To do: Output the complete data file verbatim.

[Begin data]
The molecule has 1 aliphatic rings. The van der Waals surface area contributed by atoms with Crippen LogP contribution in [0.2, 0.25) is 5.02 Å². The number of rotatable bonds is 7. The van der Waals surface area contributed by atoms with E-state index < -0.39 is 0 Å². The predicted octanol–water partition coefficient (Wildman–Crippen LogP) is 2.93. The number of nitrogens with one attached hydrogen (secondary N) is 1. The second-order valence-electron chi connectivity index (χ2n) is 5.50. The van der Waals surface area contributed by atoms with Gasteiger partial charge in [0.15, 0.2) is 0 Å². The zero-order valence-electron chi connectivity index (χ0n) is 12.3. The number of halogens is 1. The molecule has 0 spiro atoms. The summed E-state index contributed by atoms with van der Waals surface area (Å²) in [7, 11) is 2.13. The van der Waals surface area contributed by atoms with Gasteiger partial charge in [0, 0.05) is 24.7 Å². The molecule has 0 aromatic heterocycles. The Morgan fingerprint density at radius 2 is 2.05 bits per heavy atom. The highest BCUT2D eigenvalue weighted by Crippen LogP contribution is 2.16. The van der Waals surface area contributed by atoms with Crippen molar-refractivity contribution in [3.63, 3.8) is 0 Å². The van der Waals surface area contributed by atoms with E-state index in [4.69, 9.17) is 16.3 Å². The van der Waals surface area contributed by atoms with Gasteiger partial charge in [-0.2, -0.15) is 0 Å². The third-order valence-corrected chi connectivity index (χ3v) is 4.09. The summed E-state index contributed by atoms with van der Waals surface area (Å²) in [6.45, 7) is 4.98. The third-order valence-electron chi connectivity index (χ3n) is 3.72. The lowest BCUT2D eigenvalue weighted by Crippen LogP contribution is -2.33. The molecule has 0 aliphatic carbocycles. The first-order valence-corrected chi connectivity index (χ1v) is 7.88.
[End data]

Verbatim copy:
The molecule has 1 aliphatic rings. The van der Waals surface area contributed by atoms with Crippen LogP contribution in [0.2, 0.25) is 5.02 Å². The number of rotatable bonds is 7. The van der Waals surface area contributed by atoms with E-state index < -0.39 is 0 Å². The predicted octanol–water partition coefficient (Wildman–Crippen LogP) is 2.93. The number of nitrogens with one attached hydrogen (secondary N) is 1. The second-order valence-electron chi connectivity index (χ2n) is 5.50. The van der Waals surface area contributed by atoms with Gasteiger partial charge in [0.15, 0.2) is 0 Å². The zero-order valence-electron chi connectivity index (χ0n) is 12.3. The number of halogens is 1. The molecule has 0 spiro atoms. The summed E-state index contributed by atoms with van der Waals surface area (Å²) in [7, 11) is 2.13. The van der Waals surface area contributed by atoms with Gasteiger partial charge in [0, 0.05) is 24.7 Å². The molecule has 0 aromatic heterocycles. The Morgan fingerprint density at radius 2 is 2.05 bits per heavy atom. The highest BCUT2D eigenvalue weighted by Crippen LogP contribution is 2.16. The van der Waals surface area contributed by atoms with Crippen molar-refractivity contribution in [3.63, 3.8) is 0 Å². The van der Waals surface area contributed by atoms with E-state index in [4.69, 9.17) is 16.3 Å². The van der Waals surface area contributed by atoms with Gasteiger partial charge in [-0.2, -0.15) is 0 Å². The third-order valence-corrected chi connectivity index (χ3v) is 4.09. The summed E-state index contributed by atoms with van der Waals surface area (Å²) in [6.45, 7) is 4.98. The third-order valence-electron chi connectivity index (χ3n) is 3.72. The lowest BCUT2D eigenvalue weighted by Crippen LogP contribution is -2.33. The molecule has 0 aliphatic carbocycles. The first-order valence-corrected chi connectivity index (χ1v) is 7.88.